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Trade Talk Isn't Worth A Hill Of Beans: US Surplus Could Dash Hopes of A Comeback In Soybeans

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Trade Talk Isn't Worth A Hill Of Beans: US Surplus Could Dash Hopes of A Comeback In Soybeans

After briefly bouncing back above the $9 level early in November on hopes that trade negotiations with China were progressing, 3-month soybean contracts are again struggling to even sustain themselves above $8.50.

While the indeterminate status of a trade deal with the world’s largest importer will remain an anchor on soybean prices, another albatross is ready to fall on soybean futures traders shoulders in the form of a massive U.S. surplus.

While traders might have already anticipated a surplus given that growers are all but locked out of the Chinese market, soybean farmers are actually going all in on the tariff gambit by opting not to sell their existing harvest to alternative markets. Instead, farmers are putting their crops in cold storage for the winter in hopes that any progress at all can be made in the intervening months to grant them renewed access to their biggest market.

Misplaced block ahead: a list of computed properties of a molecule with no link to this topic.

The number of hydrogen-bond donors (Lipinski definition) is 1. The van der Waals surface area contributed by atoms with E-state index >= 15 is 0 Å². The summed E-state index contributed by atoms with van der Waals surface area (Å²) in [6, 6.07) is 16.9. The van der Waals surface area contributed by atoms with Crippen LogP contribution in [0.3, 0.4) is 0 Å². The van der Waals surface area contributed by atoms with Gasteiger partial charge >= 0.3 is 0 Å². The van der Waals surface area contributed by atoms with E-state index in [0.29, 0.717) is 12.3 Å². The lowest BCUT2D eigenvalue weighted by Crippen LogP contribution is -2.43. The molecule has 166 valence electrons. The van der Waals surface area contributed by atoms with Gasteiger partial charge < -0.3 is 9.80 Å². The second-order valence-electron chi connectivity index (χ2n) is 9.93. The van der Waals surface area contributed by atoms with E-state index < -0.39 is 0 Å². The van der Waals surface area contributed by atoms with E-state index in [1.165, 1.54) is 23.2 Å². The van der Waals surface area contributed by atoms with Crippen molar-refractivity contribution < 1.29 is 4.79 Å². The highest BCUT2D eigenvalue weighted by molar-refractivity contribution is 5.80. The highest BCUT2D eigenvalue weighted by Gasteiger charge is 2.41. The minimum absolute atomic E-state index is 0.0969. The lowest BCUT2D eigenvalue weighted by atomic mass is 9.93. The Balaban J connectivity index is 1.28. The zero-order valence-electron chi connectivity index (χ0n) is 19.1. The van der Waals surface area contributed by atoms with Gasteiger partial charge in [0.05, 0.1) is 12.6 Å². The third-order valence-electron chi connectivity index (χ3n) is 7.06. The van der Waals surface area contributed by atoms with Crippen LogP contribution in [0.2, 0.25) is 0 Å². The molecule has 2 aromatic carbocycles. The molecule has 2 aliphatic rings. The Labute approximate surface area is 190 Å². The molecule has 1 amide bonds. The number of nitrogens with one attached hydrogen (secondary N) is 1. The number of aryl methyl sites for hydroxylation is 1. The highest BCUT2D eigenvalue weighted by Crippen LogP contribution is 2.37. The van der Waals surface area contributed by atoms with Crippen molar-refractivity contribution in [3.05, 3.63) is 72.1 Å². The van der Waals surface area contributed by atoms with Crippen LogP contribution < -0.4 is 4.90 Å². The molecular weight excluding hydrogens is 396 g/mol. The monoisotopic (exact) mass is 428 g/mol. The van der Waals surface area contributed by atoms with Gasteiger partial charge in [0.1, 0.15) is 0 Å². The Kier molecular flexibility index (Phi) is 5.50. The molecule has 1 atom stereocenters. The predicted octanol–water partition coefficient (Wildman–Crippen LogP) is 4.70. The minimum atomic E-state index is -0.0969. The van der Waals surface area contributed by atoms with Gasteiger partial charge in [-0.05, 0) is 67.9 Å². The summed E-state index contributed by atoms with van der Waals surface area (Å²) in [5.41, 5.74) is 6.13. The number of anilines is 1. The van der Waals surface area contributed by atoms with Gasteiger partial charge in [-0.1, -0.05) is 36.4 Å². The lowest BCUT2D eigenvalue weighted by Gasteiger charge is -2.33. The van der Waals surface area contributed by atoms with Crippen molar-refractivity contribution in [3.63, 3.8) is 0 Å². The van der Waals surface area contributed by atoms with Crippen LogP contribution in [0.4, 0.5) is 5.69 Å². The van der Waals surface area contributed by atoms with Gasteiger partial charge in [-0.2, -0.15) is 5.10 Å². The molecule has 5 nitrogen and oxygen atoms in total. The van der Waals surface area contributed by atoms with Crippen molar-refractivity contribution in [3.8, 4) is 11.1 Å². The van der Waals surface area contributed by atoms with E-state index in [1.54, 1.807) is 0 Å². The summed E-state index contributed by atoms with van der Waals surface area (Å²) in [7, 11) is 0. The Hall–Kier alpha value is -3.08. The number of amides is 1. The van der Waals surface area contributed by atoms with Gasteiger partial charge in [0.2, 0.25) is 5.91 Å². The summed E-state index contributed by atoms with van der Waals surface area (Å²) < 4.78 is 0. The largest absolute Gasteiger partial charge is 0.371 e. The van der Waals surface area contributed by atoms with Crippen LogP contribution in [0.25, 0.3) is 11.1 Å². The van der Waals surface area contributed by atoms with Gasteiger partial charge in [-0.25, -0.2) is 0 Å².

While there’s little telling whether this hope will pay off for them (although economic signs from China point to a prolonged conflict), soybean future’s traders will almost certainly feel a further pinch regardless of a speedy resolution. The surplus comes at a record U.S. harvest and, in order to meet demand in China, record planting in Brazil. Should a trade deal emerge, excess product and increased production in other markets will eventually dampen whatever comeback soy futures might make in the short term.

What’s clear is that the pain in the soybean market isn’t likely to find relief before the new year, with the potential for an even tougher road to hoe in 2019.

Posted-In: RJO Futures soybeansNews Futures Commodities Global Markets Best of Benzinga

 

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